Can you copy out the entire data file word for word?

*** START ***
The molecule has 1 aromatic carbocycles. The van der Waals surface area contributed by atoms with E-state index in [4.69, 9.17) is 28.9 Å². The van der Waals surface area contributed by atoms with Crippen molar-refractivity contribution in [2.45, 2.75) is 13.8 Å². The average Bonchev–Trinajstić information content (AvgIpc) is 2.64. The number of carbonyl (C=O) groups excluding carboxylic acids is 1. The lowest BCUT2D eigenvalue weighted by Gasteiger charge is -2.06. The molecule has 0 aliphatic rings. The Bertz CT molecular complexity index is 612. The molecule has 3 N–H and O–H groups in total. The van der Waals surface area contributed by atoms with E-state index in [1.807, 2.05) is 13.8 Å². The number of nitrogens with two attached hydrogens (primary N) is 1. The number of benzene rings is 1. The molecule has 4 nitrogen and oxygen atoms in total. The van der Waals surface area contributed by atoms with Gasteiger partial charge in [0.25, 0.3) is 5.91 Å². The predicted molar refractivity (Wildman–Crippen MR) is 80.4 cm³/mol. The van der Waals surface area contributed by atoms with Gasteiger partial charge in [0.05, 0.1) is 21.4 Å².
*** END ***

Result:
The molecule has 1 aromatic carbocycles. The van der Waals surface area contributed by atoms with E-state index in [4.69, 9.17) is 28.9 Å². The van der Waals surface area contributed by atoms with Crippen molar-refractivity contribution in [2.45, 2.75) is 13.8 Å². The average Bonchev–Trinajstić information content (AvgIpc) is 2.64. The number of carbonyl (C=O) groups excluding carboxylic acids is 1. The lowest BCUT2D eigenvalue weighted by Gasteiger charge is -2.06. The molecule has 0 aliphatic rings. The Bertz CT molecular complexity index is 612. The molecule has 3 N–H and O–H groups in total. The van der Waals surface area contributed by atoms with E-state index in [1.807, 2.05) is 13.8 Å². The number of nitrogens with two attached hydrogens (primary N) is 1. The number of benzene rings is 1. The molecule has 4 nitrogen and oxygen atoms in total. The van der Waals surface area contributed by atoms with Gasteiger partial charge in [0.25, 0.3) is 5.91 Å². The predicted molar refractivity (Wildman–Crippen MR) is 80.4 cm³/mol. The van der Waals surface area contributed by atoms with Gasteiger partial charge in [0.05, 0.1) is 21.4 Å².